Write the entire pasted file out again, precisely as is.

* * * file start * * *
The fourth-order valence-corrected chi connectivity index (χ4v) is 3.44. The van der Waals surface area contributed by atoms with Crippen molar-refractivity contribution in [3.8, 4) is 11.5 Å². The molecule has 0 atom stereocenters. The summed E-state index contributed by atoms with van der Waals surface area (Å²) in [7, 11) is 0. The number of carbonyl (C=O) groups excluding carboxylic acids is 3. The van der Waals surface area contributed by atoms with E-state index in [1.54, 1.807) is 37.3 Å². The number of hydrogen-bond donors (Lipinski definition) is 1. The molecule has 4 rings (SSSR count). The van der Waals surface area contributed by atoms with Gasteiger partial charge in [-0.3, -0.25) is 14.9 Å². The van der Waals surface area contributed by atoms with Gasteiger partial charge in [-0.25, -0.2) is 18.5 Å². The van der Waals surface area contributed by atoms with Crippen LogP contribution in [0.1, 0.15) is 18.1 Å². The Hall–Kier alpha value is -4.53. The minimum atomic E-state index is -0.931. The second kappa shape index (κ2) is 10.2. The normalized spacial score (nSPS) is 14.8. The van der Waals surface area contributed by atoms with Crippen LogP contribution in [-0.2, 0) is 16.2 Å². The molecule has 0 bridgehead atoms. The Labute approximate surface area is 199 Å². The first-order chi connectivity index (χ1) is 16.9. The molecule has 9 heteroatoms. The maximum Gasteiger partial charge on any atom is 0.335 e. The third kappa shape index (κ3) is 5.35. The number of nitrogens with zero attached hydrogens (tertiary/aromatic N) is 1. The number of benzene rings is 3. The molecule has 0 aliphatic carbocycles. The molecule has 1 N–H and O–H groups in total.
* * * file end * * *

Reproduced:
The fourth-order valence-corrected chi connectivity index (χ4v) is 3.44. The van der Waals surface area contributed by atoms with Crippen molar-refractivity contribution in [3.8, 4) is 11.5 Å². The molecule has 0 atom stereocenters. The summed E-state index contributed by atoms with van der Waals surface area (Å²) in [7, 11) is 0. The number of carbonyl (C=O) groups excluding carboxylic acids is 3. The van der Waals surface area contributed by atoms with E-state index in [1.54, 1.807) is 37.3 Å². The number of hydrogen-bond donors (Lipinski definition) is 1. The molecule has 4 rings (SSSR count). The van der Waals surface area contributed by atoms with Gasteiger partial charge in [-0.3, -0.25) is 14.9 Å². The van der Waals surface area contributed by atoms with Gasteiger partial charge in [-0.25, -0.2) is 18.5 Å². The van der Waals surface area contributed by atoms with Crippen LogP contribution in [0.1, 0.15) is 18.1 Å². The Hall–Kier alpha value is -4.53. The minimum atomic E-state index is -0.931. The second kappa shape index (κ2) is 10.2. The normalized spacial score (nSPS) is 14.8. The van der Waals surface area contributed by atoms with Crippen LogP contribution in [-0.2, 0) is 16.2 Å². The molecule has 0 bridgehead atoms. The Labute approximate surface area is 199 Å². The first-order chi connectivity index (χ1) is 16.9. The molecule has 9 heteroatoms. The maximum Gasteiger partial charge on any atom is 0.335 e. The third kappa shape index (κ3) is 5.35. The number of nitrogens with zero attached hydrogens (tertiary/aromatic N) is 1. The number of benzene rings is 3. The molecule has 0 aliphatic carbocycles. The molecule has 1 N–H and O–H groups in total.